John and Judy Collins, founders of the Ironman Triathlon, attended the 40th anniversary of the event in 2018. (Submitted photo)

John and Judy Collins, founders of the Ironman Triathlon, attended the 40th anniversary of the event in 2018. (Submitted photo)

A piece of Ironman triathlon touches Whidbey event

Some competitors in the 23rd annual Whidbey Island Triathlon Saturday, July 27, might consider the event a stepping stone to competing in the world’s most famous triathlon, the Ironman in Hawaii.

If that’s the case, they had the opportunity to personally thank those responsible for developing that ultimate three-discipline challenge.

Among the participants in last Saturday’s Whidbey Island Triathlon were Judy Collins and her children, Michael Collins and Kristin Galbreaith.

Judy and her husband John Collins helped spur the triathlon craze, founding the Ironman Triathlon in Hawaii in 1978. The event, which includes a 2.4-mile swim, 112-mile bike ride and a 26.2-mile run, has spawned a series of similar races around the world. The Hawaii event is now considered the world championships.

The Whidbey Island race, which takes place at the southern end of the island, is a sprint triathlon with a half-mile swim, 19.5-mile bike ride and a 3.8-mile run.

Galbreaith moved to South Whidbey with her husband Scott in 2017, and she recruited her family to come compete with her in the Whidbey event, which was her first triathlon in 30 years. Galbreaith, however, was limited to just swimming Saturday because of a recent injury. John didn’t compete because “he has two new knees,” but Kristin and John did “bike around to cheer us on,” Judy said.

Michael, 57, finished second in his age group (55-60), and Judy, 80 and oldest competitor in the field, was third in hers (70-and over).

Galbreaith said she thought “it would be fun to do this beautiful and challenging triathlon as a family.”

“My mother and brother are frequent triathlon competitors, unlike me,” she added. “I know that they, like me, will enjoy swimming, biking and running while surrounded by the beauty of Whidbey Island.”

John and Judy now split their time between Coronado, Calif., and Panama City, where they founded their new priority, the Portobelo Triathlon, in 1998.

The first Ironman happened when Galbreaith was a senior in high school, and she then left Hawaii to attend the United States Naval Academy. While in the service she asked for time off to participate in the 1988 Ironman; her commanding officer said he never heard of it.

“When I arrived in Kona I was pleasantly surprised to find that I was one of about 30 or so active duty military participants there,” she said.

Galbreaith does not often compete in triathlons (only four) but does frequently swim with the South Whidbey Island Masters and Whidbey Open Water Swimmers.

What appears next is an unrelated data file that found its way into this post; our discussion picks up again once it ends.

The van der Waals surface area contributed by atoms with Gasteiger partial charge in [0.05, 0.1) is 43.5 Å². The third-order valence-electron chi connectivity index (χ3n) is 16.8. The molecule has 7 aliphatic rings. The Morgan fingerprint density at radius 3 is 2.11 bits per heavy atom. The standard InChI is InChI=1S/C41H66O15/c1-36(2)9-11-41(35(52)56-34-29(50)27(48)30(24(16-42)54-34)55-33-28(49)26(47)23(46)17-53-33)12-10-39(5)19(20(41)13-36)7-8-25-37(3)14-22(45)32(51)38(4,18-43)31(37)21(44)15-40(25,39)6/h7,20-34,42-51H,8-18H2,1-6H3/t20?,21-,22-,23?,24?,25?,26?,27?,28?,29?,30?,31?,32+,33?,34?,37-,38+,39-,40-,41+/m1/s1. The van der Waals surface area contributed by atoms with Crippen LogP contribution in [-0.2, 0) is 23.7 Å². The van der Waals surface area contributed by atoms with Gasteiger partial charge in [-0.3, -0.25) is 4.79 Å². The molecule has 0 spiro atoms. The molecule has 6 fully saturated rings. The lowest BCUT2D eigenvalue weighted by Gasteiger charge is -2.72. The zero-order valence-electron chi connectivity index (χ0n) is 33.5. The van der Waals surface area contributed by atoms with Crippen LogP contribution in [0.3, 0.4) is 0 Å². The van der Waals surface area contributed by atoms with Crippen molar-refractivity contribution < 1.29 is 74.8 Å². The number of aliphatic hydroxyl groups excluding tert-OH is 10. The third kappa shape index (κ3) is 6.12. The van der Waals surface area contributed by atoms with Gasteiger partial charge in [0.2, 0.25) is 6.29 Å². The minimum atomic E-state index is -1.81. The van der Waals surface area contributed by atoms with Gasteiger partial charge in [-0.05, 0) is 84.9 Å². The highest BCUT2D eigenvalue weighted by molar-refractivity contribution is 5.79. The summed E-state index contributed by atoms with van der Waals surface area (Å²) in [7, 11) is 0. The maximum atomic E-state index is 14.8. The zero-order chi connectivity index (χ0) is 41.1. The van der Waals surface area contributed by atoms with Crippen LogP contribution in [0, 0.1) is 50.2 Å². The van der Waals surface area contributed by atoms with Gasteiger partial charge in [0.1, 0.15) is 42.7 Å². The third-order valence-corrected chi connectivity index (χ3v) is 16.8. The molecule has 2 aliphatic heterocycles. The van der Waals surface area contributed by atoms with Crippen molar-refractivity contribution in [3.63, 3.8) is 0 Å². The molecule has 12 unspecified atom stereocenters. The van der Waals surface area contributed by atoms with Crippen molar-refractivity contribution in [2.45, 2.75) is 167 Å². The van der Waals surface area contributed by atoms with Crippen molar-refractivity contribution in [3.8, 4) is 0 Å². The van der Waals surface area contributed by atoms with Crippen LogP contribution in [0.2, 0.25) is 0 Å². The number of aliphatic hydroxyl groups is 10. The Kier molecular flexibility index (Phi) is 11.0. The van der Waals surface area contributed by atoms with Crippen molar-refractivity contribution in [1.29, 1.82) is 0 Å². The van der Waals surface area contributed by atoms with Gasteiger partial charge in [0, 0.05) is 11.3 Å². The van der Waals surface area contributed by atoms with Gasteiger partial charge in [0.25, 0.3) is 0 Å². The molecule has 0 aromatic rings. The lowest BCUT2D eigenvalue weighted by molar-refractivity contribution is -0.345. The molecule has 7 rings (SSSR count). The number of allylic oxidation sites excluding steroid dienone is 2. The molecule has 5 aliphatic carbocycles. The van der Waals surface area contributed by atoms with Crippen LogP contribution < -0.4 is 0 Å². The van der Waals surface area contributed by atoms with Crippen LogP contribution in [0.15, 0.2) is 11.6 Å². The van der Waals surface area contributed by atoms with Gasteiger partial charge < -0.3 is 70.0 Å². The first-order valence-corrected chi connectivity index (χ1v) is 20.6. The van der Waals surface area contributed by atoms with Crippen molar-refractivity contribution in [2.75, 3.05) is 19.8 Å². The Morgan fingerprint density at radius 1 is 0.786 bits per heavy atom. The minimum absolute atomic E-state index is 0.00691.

“Swimming in the ocean around South Whidbey is something I enjoy immensely,” she said. “The water temperature is refreshing, the marine life is fascinating and the view from the water is spectacular.”

July 7 her brother joined her in the 11-mile Portland Bridge Swim.

As for biking, she said, “I’m finding I enjoy the challenge of riding on Whidbey and hope to do the Tour de Whidbey one day.”

The Collins family had a “habit of exercising for fun,” Michael Collins said. “We often planned family outings or vacations around athletic adventures, such as a 250-mile bicycle trip from Vallejo, Calif., to go hiking in Yosemite National Park in the summer of 1973.”

Michael and Kristin took up competitive swimming as youngsters and John and Judy joined a masters swimming group after the 1973 vacation.

In San Diego in 1974, the four family members where among the 47 competitors in the first modern triathlon.

“I remember running on the beach with my dad as he worked his way up to his first non-stop mile in over a decade,” Michael said.

Within two years, John and Judy were running marathons and completing the Waikiki Roughwater Swim.

Each family member also realized, the longer the event, the more successful they were.

“In that light, the idea of combining the Waikiki Roughwater, a round-the-island bike race and the Honolulu Marathon into a single event seems like a logical extension of playing to our own strengths,” Michael said. “The fact that others found the idea as appealing as we did continues to amaze and delight me.”

Michael has run more than 30 marathons and lost count of the number of triathlons.

“I’ve tried to represent the Collins family in Kona (at the Ironman) every five years since the 20th anniversary event in 1998, including the 40th anniversary edition this past October,” he said.

Michael visited his sister on South Whidbey last year and was stunned by the beauty of the island during a 40-mile bike ride.

“When Kristin asked if I would be interested in this year’s triathlon, the memory of those hills almost led me to beg off until my mom said she was in,” he said.

Like the early family vacations, this reunion was centered around a physical challenge.

“We had fun today,” Judy said Saturday evening. No word on how Michael liked biking the hills.

Drew Magill finished first in Saturday’s Whidbey Island Triathlon, covering the course in 1:31:09.9.

Jenna Goodrum was the top female finisher and second overall in 1:34:14.6.

Bob Thome, 64 and competing in his 20th consecutive Whidbey Island Triathlon, was 14th overall in 1:48:45.4.

Michael Collins finishes the Ironman in 2018. He tires to respresent his family, the founders of the event, at the Ironman at least once every five years. (Submitted photo)

Michael Collins finishes the Ironman in 2018. He tires to respresent his family, the founders of the event, at the Ironman at least once every five years. (Submitted photo)

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